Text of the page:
James Arthur Baldwin

James Arthur Baldwin

James Arthur Baldwin (August 2, 1924 – December 1, 1987) was an American novelist, essayist, playwright, poet, and social critic. His essays, as collected in Notes of a Native Son (1955), explore palpable yet unspoken intricacies of racial, sexual, and class distinctions in Western societies, most notably in mid-20th-century America.

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The power of the white world is threatened whenever a black man refuses to accept the white world's definitions.

There is a "sanctity" involved with bringing a child into this world: it is better than bombing one out of it.

No people come into possession of a culture without having paid a heavy price for it.

Love takes off masks that we fear we cannot live without and know we cannot live within.

The face of a lover is an unknown precisely because it is invested with so much of oneself. It is a mystery containing like all mysteries the possibility of torment.

The future is like heaven everyone exalts it but no one wants to go there now.

To be sensual I think is to respect and rejoice in the force of life of life itself and to be present in all that one does from the effort of loving to the making of bread.

It is certain in any case that ignorance allied with power is the most ferocious enemy justice can have.

There are few things more dreadful than dealing with a man who knows he is going under in his own eyes and in the eyes of others. Nothing can help that man. What is left of that man flees from what is left of human attention.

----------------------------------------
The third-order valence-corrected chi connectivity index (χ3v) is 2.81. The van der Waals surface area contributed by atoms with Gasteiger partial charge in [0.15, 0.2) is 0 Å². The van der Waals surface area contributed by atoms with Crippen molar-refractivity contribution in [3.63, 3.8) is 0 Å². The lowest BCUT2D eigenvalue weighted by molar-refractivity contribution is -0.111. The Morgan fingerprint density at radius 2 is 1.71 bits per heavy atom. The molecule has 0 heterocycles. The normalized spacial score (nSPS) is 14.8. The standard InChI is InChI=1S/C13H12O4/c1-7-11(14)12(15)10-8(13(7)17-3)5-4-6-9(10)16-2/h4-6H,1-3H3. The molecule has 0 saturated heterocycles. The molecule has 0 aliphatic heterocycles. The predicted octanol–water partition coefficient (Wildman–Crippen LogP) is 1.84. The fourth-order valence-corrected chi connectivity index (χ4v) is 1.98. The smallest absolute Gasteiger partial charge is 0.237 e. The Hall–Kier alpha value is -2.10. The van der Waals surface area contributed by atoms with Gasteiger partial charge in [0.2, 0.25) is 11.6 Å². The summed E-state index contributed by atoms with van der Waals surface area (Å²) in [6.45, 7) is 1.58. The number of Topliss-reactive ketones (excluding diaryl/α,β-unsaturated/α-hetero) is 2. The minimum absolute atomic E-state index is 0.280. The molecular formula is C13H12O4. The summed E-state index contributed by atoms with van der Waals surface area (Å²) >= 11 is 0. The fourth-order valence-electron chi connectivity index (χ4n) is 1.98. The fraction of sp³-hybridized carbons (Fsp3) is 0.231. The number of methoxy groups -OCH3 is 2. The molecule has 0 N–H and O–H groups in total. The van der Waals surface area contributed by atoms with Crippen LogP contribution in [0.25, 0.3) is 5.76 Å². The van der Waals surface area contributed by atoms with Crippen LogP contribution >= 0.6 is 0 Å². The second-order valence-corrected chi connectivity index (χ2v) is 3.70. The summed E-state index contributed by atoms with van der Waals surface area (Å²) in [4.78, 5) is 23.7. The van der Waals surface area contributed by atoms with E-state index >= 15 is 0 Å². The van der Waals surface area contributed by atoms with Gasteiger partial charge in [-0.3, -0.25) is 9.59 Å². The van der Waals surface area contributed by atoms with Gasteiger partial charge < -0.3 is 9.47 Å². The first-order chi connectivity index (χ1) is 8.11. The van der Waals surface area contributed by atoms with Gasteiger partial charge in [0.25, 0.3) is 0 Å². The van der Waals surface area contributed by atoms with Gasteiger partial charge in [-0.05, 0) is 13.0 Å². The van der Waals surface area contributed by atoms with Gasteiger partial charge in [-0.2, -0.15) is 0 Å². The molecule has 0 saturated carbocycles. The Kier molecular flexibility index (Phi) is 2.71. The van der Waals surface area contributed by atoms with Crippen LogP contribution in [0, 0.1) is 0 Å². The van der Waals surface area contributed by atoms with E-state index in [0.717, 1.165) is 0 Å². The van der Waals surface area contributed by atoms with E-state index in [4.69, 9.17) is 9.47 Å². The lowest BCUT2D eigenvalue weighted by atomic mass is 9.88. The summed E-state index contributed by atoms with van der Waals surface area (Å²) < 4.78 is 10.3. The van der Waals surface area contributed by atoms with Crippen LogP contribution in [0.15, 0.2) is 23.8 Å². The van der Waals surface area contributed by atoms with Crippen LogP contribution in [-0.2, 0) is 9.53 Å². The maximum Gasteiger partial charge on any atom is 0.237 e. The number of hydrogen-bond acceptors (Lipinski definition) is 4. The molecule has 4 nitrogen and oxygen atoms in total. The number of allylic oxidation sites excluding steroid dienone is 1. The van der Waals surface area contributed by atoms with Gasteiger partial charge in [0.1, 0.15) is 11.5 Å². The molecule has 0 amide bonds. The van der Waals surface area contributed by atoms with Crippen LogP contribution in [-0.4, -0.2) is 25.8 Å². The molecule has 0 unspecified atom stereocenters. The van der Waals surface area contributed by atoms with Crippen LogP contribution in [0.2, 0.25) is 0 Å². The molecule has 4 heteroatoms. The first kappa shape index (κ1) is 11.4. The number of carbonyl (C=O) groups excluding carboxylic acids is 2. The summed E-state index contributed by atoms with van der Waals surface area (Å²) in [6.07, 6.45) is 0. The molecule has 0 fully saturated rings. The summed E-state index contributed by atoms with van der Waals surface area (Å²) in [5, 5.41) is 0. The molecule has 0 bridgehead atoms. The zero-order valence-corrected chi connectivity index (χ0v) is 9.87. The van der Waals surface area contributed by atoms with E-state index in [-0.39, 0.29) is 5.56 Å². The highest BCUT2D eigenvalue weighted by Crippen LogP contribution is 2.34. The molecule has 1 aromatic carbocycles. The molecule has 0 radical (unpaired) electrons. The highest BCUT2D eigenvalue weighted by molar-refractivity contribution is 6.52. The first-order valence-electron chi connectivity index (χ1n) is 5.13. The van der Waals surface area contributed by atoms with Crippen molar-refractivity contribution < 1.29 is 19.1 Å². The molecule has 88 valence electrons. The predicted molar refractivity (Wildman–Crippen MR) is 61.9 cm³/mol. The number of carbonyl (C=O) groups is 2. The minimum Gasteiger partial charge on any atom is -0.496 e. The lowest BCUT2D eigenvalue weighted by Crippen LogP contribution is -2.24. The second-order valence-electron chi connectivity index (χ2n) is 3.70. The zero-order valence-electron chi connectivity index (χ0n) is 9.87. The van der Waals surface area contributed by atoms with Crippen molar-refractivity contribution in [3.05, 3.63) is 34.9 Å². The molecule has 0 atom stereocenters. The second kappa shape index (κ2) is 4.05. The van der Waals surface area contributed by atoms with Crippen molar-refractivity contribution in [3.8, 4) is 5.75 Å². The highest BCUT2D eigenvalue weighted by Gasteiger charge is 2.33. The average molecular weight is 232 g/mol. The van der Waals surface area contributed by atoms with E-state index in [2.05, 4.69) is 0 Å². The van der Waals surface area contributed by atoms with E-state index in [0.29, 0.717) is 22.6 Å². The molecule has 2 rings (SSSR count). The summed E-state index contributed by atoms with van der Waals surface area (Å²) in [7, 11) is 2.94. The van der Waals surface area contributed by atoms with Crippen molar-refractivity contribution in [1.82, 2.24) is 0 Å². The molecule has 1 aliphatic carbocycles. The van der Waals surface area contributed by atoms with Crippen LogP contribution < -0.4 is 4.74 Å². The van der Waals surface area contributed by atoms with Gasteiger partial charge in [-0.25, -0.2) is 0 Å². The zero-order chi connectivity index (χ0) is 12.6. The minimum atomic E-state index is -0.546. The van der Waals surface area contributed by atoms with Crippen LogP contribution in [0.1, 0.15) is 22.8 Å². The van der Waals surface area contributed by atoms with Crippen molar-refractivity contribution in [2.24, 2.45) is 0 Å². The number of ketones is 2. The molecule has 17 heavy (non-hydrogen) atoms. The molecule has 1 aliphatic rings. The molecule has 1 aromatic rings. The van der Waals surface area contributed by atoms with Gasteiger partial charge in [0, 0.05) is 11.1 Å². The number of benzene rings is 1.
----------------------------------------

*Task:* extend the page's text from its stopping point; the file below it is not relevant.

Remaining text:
To act is to be committed, and to be committed is to be in danger.

To be a Negro in this country and to be relatively conscious is to be in a rage almost all the time.

People who treat other people as less than human must not be surprised when the bread they have cast on the waters comes floating back to them poisoned.

Money, it turned out, was exactly like sex, you thought of nothing else if you didn't have it, and thought of other things if you did.

People pay for what they do and still more for what they have allowed themselves to become. And they pay for it very simply, by the lives they lead.

The questions which one asks oneself begin at least to illuminate the world and become one's key to the experience of others.

Most of us are about as eager to be changed as we were to be born and go through our changes in a similar state of shock.

No one can possibly know what is about to happen: it is happening each time for the first time for the only time.

When a man asks himself what is meant by action he proves that he isn't a man of action. Action is a lack of balance. In order to act you must be somewhat insane. A reasonably sensible man is satisfied with thinking.

Anyone who has ever struggled with poverty knows how extremely expensive it is to be poor.

There is never time in the future in which we will work out our salvation. The challenge is in the moment, the time is always now.

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